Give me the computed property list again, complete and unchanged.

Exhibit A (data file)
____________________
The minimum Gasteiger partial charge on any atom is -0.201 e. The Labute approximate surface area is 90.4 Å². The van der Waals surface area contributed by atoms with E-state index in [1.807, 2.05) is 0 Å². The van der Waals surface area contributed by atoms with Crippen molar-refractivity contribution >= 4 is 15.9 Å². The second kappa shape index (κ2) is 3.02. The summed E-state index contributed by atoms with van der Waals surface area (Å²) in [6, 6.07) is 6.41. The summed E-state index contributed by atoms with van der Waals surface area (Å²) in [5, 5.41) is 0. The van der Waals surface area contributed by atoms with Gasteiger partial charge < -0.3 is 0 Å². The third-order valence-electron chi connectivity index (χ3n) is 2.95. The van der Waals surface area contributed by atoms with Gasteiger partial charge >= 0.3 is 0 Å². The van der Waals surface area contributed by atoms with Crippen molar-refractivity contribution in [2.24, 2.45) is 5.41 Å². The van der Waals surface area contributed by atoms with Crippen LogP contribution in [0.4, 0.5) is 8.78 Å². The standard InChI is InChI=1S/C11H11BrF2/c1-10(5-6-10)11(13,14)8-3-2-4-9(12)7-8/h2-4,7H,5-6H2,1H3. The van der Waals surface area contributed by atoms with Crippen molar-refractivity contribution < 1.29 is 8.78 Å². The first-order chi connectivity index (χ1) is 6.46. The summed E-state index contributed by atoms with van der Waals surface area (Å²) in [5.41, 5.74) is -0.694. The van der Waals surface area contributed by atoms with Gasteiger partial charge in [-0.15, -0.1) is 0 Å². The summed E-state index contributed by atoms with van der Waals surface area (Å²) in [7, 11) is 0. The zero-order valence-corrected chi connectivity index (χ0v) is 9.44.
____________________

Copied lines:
The minimum Gasteiger partial charge on any atom is -0.201 e. The Labute approximate surface area is 90.4 Å². The van der Waals surface area contributed by atoms with E-state index in [1.807, 2.05) is 0 Å². The van der Waals surface area contributed by atoms with Crippen molar-refractivity contribution >= 4 is 15.9 Å². The second kappa shape index (κ2) is 3.02. The summed E-state index contributed by atoms with van der Waals surface area (Å²) in [6, 6.07) is 6.41. The summed E-state index contributed by atoms with van der Waals surface area (Å²) in [5, 5.41) is 0. The van der Waals surface area contributed by atoms with Gasteiger partial charge < -0.3 is 0 Å². The third-order valence-electron chi connectivity index (χ3n) is 2.95. The van der Waals surface area contributed by atoms with Gasteiger partial charge >= 0.3 is 0 Å². The van der Waals surface area contributed by atoms with Crippen molar-refractivity contribution in [2.24, 2.45) is 5.41 Å². The van der Waals surface area contributed by atoms with Crippen LogP contribution in [0.4, 0.5) is 8.78 Å². The standard InChI is InChI=1S/C11H11BrF2/c1-10(5-6-10)11(13,14)8-3-2-4-9(12)7-8/h2-4,7H,5-6H2,1H3. The van der Waals surface area contributed by atoms with Crippen molar-refractivity contribution < 1.29 is 8.78 Å². The first-order chi connectivity index (χ1) is 6.46. The summed E-state index contributed by atoms with van der Waals surface area (Å²) in [5.41, 5.74) is -0.694. The van der Waals surface area contributed by atoms with Gasteiger partial charge in [-0.15, -0.1) is 0 Å². The summed E-state index contributed by atoms with van der Waals surface area (Å²) in [7, 11) is 0. The zero-order valence-corrected chi connectivity index (χ0v) is 9.44.